Frankie Rose learned that less can be more

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Frankie Rose has little difficulty identifying the artists that inspired her when she was writing her second solo album, Interstellar. When the Straight reaches Rose, who made a name for herself in indie-rock circles during stints behind the drum kit with the Vivian Girls, Dum Dum Girls, and Crystal Stilts, she’s only too eager to drop a few names, ranging from the Cure to Tears for Fears to Arvo Pärt. One act in particular, however, came very close to providing a blueprint for Rose’s record.

“You should hear the demos,” she says on the phone from her home in Brooklyn. “The demos sound like straight-up Cocteau Twins rip-offs. Someday I’ll probably release them. It’s so funny. They’re all guitar; there’s no synths in there. It just sounds completely like Cocteau Twins.”

In the studio with producer Le Chev, Rose stripped the songs way back, abandoning the Cocteau Twins’ ocean-of-guitars approach for a more spare aesthetic, one driven by melodies rather than by layers of interwoven sounds.

“That was a huge part of what I wanted for the record,” she says. “I wanted space. I didn’t want too much going on at one time. I wanted people to be able to hear the vocals. I just didn’t want a lot of stuff piled on top of everything. I mean, I think that’s one of the biggest lessons I learned from the first to the second record: less can be more, depending on how you are treating things. Just because you have more tracks, that doesn’t necessarily make a bigger album.”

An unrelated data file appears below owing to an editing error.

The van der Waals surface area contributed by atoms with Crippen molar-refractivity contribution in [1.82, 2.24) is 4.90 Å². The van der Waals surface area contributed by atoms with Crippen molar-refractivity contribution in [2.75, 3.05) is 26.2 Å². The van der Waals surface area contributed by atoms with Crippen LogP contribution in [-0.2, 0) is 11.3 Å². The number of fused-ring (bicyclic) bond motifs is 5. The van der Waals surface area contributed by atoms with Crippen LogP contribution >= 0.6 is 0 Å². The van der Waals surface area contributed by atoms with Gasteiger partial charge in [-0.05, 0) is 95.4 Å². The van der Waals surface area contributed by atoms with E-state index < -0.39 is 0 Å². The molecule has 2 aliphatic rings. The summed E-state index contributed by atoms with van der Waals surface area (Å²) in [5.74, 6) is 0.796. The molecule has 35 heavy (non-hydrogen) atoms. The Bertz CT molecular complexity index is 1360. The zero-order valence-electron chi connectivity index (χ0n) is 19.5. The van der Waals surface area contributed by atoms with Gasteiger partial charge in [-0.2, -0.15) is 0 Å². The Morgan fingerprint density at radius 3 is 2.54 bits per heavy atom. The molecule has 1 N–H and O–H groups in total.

Rose’s first solo outing, 2010’s Frankie Rose and the Outs, was a noisy, lo-fi affair, equal parts shoegazing fuzz, bell-bottomed garage rawk, and back-to-mono girl-group harmonies. For Interstellar, she dialled back the fuzz and brought in synthesizers. For proof that Rose can still knock out a killer pop song, check out “Know Me”, which positions shimmery, lost-in-the-forest guitar chords over an ’80s dance-floor beat. It’s on tracks such as “Pair of Wings”, however, that she reaches for an altogether different aesthetic, one marked by subtly shifting textures and chorus-of-angels singing.

“I knew that I didn’t want to make the same record twice, and I knew that I didn’t want to make a record that was just guitars,” Rose says of her determination to deviate from the indie-rock template. “I didn’t want to make a guitar album. I kept joking around, too, when I was just first starting to conceptualize about what I could possibly want to do on the next record. I would joke to people: ‘I’m going to make a dance record. It’s going to be all synths.’ I’d say, ‘I’m making a synth-pop record.’ So, in a strange way I guess this is my synth-pop record.”

It isn’t exactly that, though, nor does it fall strictly within the confines of any other genre. Even its creator has no idea how to classify the sound of Interstellar, and she’s okay with that. “I don’t know what it is, but it’s definitely something,” Rose says. “And it’s definitely different. The less people can place it, the better, as far as I’m concerned.”

Frankie Rose plays the Biltmore on Tuesday (April 24).

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